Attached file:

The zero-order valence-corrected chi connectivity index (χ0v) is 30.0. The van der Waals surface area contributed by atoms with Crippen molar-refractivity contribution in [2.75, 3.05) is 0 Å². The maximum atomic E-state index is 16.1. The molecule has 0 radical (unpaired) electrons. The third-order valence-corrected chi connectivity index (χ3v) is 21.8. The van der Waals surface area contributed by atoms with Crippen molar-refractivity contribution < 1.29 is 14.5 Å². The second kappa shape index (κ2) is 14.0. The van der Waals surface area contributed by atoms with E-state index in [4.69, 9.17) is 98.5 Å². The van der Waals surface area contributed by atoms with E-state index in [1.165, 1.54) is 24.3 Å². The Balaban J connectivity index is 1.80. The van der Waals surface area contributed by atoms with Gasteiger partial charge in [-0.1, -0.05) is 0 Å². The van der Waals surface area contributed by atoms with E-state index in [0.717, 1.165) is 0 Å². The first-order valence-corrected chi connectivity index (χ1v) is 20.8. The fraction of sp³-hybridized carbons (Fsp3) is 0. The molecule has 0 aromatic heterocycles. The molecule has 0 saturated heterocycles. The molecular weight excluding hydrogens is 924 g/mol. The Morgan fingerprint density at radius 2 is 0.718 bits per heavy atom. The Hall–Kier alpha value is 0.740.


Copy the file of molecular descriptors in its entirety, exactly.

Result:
The zero-order valence-corrected chi connectivity index (χ0v) is 30.0. The van der Waals surface area contributed by atoms with Crippen molar-refractivity contribution in [2.75, 3.05) is 0 Å². The maximum atomic E-state index is 16.1. The molecule has 0 radical (unpaired) electrons. The third-order valence-corrected chi connectivity index (χ3v) is 21.8. The van der Waals surface area contributed by atoms with Crippen molar-refractivity contribution < 1.29 is 14.5 Å². The second kappa shape index (κ2) is 14.0. The van der Waals surface area contributed by atoms with E-state index in [4.69, 9.17) is 98.5 Å². The van der Waals surface area contributed by atoms with E-state index in [1.165, 1.54) is 24.3 Å². The Balaban J connectivity index is 1.80. The van der Waals surface area contributed by atoms with Gasteiger partial charge in [-0.1, -0.05) is 0 Å². The van der Waals surface area contributed by atoms with E-state index in [0.717, 1.165) is 0 Å². The first-order valence-corrected chi connectivity index (χ1v) is 20.8. The fraction of sp³-hybridized carbons (Fsp3) is 0. The molecule has 0 aromatic heterocycles. The molecule has 0 saturated heterocycles. The molecular weight excluding hydrogens is 924 g/mol. The Morgan fingerprint density at radius 2 is 0.718 bits per heavy atom. The Hall–Kier alpha value is 0.740.